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Biophys J. Jun 2001; 80(6): 2622–2630.
PMCID: PMC1301450

Temperature transition of human hemoglobin at body temperature: effects of calcium.

Abstract

We studied the effects of calcium ion concentration on the temperature dependence of rheological behavior of human red blood cells (RBCs) and concentrated hemoglobin solutions. Our previous study (G. M. Artmann, C. Kelemen, D. Porst, G. Büldt, and S. Chien, 1998, Biophys. J., 75:3179-3183) showed a critical temperature (Tc) of 36.4 +/- 0.3 degrees C at which the RBCs underwent a transition from non-passage to passage through 1.3 microm micropipettes in response to an aspiration pressure of -2.3 kPa. An increase in intracellular Ca2+ concentration by using the ionophore A23187 reduced the passability of intact RBCs through small micropipettes above T(c); the micropipette diameter needed for >90% passage increased to 1.7 microm. Viscometry of concentrated hemoglobin solutions (45 and 50 g/dl) showed a sudden viscosity transition at 36 +/- 1 degrees C (Tc(eta)) at all calcium concentrations investigated. Below Tc(eta), the viscosity value of the concentrated hemoglobin solution at 1.8 mM Ca(2+) was higher than that at other concentrations (0.2 microM, 9 mM, and 18 mM). Above Tc(eta), the viscosity was almost Ca2+ independent. At 1.8 mM Ca2+ and 36 +/- 1 degrees C, the activation energy calculated from the viscometry data showed a strong dependence on the hemoglobin concentration. We propose that the transition of rheological behavior is attributable to a high-to-low viscosity transition mediated by a partial release of the hemoglobin-bound water.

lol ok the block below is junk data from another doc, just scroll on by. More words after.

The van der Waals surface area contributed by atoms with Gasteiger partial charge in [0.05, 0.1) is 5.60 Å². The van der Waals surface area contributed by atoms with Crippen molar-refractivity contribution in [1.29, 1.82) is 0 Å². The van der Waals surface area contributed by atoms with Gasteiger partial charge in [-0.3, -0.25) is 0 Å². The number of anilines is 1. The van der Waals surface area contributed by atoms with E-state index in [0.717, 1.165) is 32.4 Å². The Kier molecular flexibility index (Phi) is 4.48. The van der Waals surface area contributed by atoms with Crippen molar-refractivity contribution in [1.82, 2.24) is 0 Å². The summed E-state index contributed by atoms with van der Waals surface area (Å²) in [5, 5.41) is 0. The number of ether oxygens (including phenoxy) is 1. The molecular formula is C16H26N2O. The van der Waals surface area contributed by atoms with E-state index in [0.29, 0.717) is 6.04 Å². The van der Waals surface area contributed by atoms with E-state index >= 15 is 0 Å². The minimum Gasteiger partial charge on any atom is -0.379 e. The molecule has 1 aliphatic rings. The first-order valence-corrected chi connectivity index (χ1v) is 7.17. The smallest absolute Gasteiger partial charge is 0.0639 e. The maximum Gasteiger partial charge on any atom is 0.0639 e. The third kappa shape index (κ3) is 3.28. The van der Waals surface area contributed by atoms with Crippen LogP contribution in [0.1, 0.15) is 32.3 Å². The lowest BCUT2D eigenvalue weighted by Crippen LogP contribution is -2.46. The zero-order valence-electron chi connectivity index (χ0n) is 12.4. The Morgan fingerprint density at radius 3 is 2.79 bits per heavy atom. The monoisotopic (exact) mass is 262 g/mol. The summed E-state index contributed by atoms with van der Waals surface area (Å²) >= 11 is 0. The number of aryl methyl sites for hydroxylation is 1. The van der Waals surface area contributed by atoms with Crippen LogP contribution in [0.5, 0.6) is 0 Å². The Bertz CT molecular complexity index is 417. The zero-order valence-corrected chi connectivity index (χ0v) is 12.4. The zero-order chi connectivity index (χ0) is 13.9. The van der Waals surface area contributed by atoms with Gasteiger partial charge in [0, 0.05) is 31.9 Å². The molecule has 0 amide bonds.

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Selected References

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